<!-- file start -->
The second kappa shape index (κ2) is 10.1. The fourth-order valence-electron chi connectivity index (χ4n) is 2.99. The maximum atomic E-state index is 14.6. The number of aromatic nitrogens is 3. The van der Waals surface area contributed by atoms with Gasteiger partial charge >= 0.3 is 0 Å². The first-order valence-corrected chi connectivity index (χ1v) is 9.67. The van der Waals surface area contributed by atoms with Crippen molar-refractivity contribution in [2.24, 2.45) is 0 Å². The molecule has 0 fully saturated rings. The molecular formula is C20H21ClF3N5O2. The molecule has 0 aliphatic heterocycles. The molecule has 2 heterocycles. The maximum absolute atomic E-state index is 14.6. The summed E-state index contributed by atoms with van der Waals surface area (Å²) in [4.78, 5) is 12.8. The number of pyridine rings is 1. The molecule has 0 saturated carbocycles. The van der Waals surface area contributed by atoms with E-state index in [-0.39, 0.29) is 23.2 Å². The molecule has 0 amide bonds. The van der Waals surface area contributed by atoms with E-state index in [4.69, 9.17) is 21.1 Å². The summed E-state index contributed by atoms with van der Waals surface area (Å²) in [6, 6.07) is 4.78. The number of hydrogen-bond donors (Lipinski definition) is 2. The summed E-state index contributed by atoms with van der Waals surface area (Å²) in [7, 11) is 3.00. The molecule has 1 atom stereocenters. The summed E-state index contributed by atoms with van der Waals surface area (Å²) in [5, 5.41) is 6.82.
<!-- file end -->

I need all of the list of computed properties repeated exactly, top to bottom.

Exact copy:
The second kappa shape index (κ2) is 10.1. The fourth-order valence-electron chi connectivity index (χ4n) is 2.99. The maximum atomic E-state index is 14.6. The number of aromatic nitrogens is 3. The van der Waals surface area contributed by atoms with Gasteiger partial charge >= 0.3 is 0 Å². The first-order valence-corrected chi connectivity index (χ1v) is 9.67. The van der Waals surface area contributed by atoms with Crippen molar-refractivity contribution in [2.24, 2.45) is 0 Å². The molecule has 0 fully saturated rings. The molecular formula is C20H21ClF3N5O2. The molecule has 0 aliphatic heterocycles. The molecule has 2 heterocycles. The maximum absolute atomic E-state index is 14.6. The summed E-state index contributed by atoms with van der Waals surface area (Å²) in [4.78, 5) is 12.8. The number of pyridine rings is 1. The molecule has 0 saturated carbocycles. The van der Waals surface area contributed by atoms with E-state index in [-0.39, 0.29) is 23.2 Å². The molecule has 0 amide bonds. The van der Waals surface area contributed by atoms with E-state index in [4.69, 9.17) is 21.1 Å². The summed E-state index contributed by atoms with van der Waals surface area (Å²) in [6, 6.07) is 4.78. The number of hydrogen-bond donors (Lipinski definition) is 2. The summed E-state index contributed by atoms with van der Waals surface area (Å²) in [7, 11) is 3.00. The molecule has 1 atom stereocenters. The summed E-state index contributed by atoms with van der Waals surface area (Å²) in [5, 5.41) is 6.82.